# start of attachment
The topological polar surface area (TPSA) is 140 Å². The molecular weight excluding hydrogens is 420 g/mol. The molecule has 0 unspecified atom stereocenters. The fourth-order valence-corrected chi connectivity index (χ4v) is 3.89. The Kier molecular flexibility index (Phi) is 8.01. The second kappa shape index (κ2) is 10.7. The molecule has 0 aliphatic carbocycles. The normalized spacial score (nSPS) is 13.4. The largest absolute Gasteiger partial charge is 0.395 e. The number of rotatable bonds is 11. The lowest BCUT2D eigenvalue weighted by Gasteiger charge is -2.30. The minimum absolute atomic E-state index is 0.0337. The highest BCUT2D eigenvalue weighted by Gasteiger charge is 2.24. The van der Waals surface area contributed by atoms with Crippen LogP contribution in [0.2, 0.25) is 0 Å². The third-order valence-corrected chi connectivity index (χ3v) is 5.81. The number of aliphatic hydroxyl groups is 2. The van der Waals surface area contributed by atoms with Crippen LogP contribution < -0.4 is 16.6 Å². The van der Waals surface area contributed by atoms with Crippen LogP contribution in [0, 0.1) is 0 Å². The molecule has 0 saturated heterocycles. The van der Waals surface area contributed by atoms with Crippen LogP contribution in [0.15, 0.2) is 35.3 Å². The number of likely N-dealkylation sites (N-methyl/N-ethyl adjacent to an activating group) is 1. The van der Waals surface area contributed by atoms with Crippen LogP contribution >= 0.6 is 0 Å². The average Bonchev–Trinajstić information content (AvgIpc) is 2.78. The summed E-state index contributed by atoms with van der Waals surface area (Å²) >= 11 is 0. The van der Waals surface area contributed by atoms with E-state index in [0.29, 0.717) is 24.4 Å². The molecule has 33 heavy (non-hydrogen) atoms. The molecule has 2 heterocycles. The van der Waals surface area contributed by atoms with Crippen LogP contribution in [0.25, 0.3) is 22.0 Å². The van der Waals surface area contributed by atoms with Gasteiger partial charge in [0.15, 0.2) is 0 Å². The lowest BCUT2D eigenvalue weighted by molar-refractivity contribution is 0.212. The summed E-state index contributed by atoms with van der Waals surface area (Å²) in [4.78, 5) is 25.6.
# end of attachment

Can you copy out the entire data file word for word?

The topological polar surface area (TPSA) is 140 Å². The molecular weight excluding hydrogens is 420 g/mol. The molecule has 0 unspecified atom stereocenters. The fourth-order valence-corrected chi connectivity index (χ4v) is 3.89. The Kier molecular flexibility index (Phi) is 8.01. The second kappa shape index (κ2) is 10.7. The molecule has 0 aliphatic carbocycles. The normalized spacial score (nSPS) is 13.4. The largest absolute Gasteiger partial charge is 0.395 e. The number of rotatable bonds is 11. The lowest BCUT2D eigenvalue weighted by Gasteiger charge is -2.30. The minimum absolute atomic E-state index is 0.0337. The highest BCUT2D eigenvalue weighted by Gasteiger charge is 2.24. The van der Waals surface area contributed by atoms with Crippen LogP contribution in [0.2, 0.25) is 0 Å². The third-order valence-corrected chi connectivity index (χ3v) is 5.81. The number of aliphatic hydroxyl groups is 2. The van der Waals surface area contributed by atoms with Crippen LogP contribution < -0.4 is 16.6 Å². The van der Waals surface area contributed by atoms with Crippen LogP contribution in [0, 0.1) is 0 Å². The molecule has 0 saturated heterocycles. The van der Waals surface area contributed by atoms with Crippen LogP contribution in [0.15, 0.2) is 35.3 Å². The number of likely N-dealkylation sites (N-methyl/N-ethyl adjacent to an activating group) is 1. The van der Waals surface area contributed by atoms with Crippen LogP contribution >= 0.6 is 0 Å². The average Bonchev–Trinajstić information content (AvgIpc) is 2.78. The summed E-state index contributed by atoms with van der Waals surface area (Å²) >= 11 is 0. The van der Waals surface area contributed by atoms with E-state index in [0.29, 0.717) is 24.4 Å². The molecule has 33 heavy (non-hydrogen) atoms. The molecule has 2 heterocycles. The van der Waals surface area contributed by atoms with Crippen LogP contribution in [0.25, 0.3) is 22.0 Å². The van der Waals surface area contributed by atoms with Gasteiger partial charge in [0.15, 0.2) is 0 Å². The lowest BCUT2D eigenvalue weighted by molar-refractivity contribution is 0.212. The summed E-state index contributed by atoms with van der Waals surface area (Å²) in [4.78, 5) is 25.6.